The brigade consisted of the 841st, 507th, 20th, 120th and 178th Engineer Battalions; NMCBs 11 and 133; and the 577th and 777th Expeditionary Prime BEEF Squadron, or EPBS, Air Force engineers. The JTF also provide tactical command over 200 supplemental engineers conducting construction projects in various areas of the country. JTF Empire's mission was to provide synchronized combat and construction engineer effects through combined actions in support of ISAF Joint Command, known as IJC, operations to improve security, development, and governance of the government of the Islamic Republic of Afghanistan. With 55 route clearance packages under its command and control, JTF Empire's combat engineer assets cleared roads of explosive hazards daily.

"The 411th has always been delegated as a theater engineer brigade, and that's the exact role we are serving in right now," said Weeks. "Essentially, we are the only engineer brigade -- one of 17 in the Army Engineer Regiment -- in combat. We became the only engineer command element within the whole theater."


During the course of the deployment, JTF Empire concentrated partnership efforts with 38 ANA units. The brigade units partnered with approximately 3,600 ANA soldiers in route clearance companies, engineer companies, the ANA Engineer Schoolhouse, the Combined Fielding Center and other organizations to effectively train Afghan soldiers in independent engineer operations. Members of JTF Empire developed its professionalism campaign to standardize training tasks, specific required tasks, as well as forming the first quantitative method of evaluating ANA engineer units.

"We crafted a professionalism campaign that is geared toward individual level proficiency. We're talking sustainment, administrative, [tactical operation center] operations, leadership, and also [military occupational specialty]-specific technical proficiency," explained Lt. Col. Jon Brierton, JTF Empire chief of operations and ANA development officer.

A mere three months after initiating the professionalism campaign, task and process effectiveness were markedly increased and 67 percent of the ANA units were postured for independent operations, nearly four months ahead of the IJC deadline. JTF Empire conducted 1,064 training events and 1,120 combined operations across all six RCs. JTF Empire fielded, deployed, and trained the first-ever 403-man ANA engineer battalion, providing the only organic vertical construction capability in Afghanistan. The JTF set the groundwork for future ANA engineer success by setting conditions for five more ANA engineer battalions, seven mobile strike forces, and the Afghan National Engineer Brigade, as well as assisting with field testing of alternate counter-IED equipment that will equip approximately 200 ANA units across the country.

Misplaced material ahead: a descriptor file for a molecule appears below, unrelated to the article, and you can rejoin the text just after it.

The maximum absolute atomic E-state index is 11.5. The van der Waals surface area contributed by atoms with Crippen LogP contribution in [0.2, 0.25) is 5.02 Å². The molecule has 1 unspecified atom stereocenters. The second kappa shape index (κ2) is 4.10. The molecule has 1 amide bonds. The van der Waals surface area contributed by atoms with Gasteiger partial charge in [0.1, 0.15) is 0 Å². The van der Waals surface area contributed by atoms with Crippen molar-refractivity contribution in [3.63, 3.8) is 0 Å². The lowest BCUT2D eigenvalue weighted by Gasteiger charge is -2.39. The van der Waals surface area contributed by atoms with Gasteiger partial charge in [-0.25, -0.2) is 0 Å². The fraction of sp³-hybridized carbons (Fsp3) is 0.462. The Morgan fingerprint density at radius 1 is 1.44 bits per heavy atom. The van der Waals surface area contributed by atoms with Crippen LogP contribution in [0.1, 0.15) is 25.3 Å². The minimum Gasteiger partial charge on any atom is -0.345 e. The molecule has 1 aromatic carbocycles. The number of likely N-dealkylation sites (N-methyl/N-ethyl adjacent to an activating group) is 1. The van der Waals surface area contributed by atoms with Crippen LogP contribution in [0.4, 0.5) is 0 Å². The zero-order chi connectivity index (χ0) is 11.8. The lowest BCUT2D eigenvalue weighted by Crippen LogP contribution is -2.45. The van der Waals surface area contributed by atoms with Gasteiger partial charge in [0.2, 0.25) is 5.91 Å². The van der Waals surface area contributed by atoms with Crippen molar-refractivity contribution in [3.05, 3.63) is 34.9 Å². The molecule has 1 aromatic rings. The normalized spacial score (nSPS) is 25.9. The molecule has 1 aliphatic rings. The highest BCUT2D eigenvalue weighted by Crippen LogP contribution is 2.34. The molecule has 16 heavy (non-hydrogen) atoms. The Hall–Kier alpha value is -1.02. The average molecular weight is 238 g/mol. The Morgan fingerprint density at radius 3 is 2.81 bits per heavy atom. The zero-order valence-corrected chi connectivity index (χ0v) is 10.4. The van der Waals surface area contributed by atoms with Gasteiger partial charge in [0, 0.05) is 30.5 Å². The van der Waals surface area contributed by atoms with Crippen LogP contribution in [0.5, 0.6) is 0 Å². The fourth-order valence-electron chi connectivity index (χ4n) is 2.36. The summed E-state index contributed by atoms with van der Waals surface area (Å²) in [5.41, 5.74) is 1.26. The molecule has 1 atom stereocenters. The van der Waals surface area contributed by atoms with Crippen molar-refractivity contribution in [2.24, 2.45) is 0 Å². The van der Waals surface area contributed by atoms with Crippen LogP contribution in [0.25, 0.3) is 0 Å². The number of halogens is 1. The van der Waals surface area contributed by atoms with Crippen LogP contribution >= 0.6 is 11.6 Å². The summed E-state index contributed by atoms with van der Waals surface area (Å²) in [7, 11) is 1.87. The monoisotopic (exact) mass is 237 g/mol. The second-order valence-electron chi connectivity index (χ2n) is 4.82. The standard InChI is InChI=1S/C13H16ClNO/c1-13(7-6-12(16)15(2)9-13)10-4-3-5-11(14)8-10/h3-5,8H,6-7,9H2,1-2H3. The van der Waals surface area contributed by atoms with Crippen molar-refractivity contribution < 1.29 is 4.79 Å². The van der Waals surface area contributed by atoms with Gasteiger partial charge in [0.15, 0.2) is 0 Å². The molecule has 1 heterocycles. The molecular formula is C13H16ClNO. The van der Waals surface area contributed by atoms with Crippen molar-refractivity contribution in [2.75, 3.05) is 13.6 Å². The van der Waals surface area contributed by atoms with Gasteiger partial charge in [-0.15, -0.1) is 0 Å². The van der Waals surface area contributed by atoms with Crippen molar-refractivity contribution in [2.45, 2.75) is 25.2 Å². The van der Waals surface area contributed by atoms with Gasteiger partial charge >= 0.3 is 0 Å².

"We have had an aggressive training program that, to date, has resulted in seven out of the 24 units being validated. They have achieved an independent operation status," Brierton continued. "More than 90 percent of the remaining RCCs (route clearance companies) and engineer coys are at an 'effective with advisor' status. They can conduct operations with limited advisement and are on the glide path to achieve independence by the end of March."

Brierton pointed out that this success was not without its challenges. The ANA's supply system is a hurdle being addressed, but remains a concern to its engineers' effectiveness. Additionally, the rise of green on blue incidents spiked during the height of partnership missions and training. This concern required careful planning in operations under stricter security measures.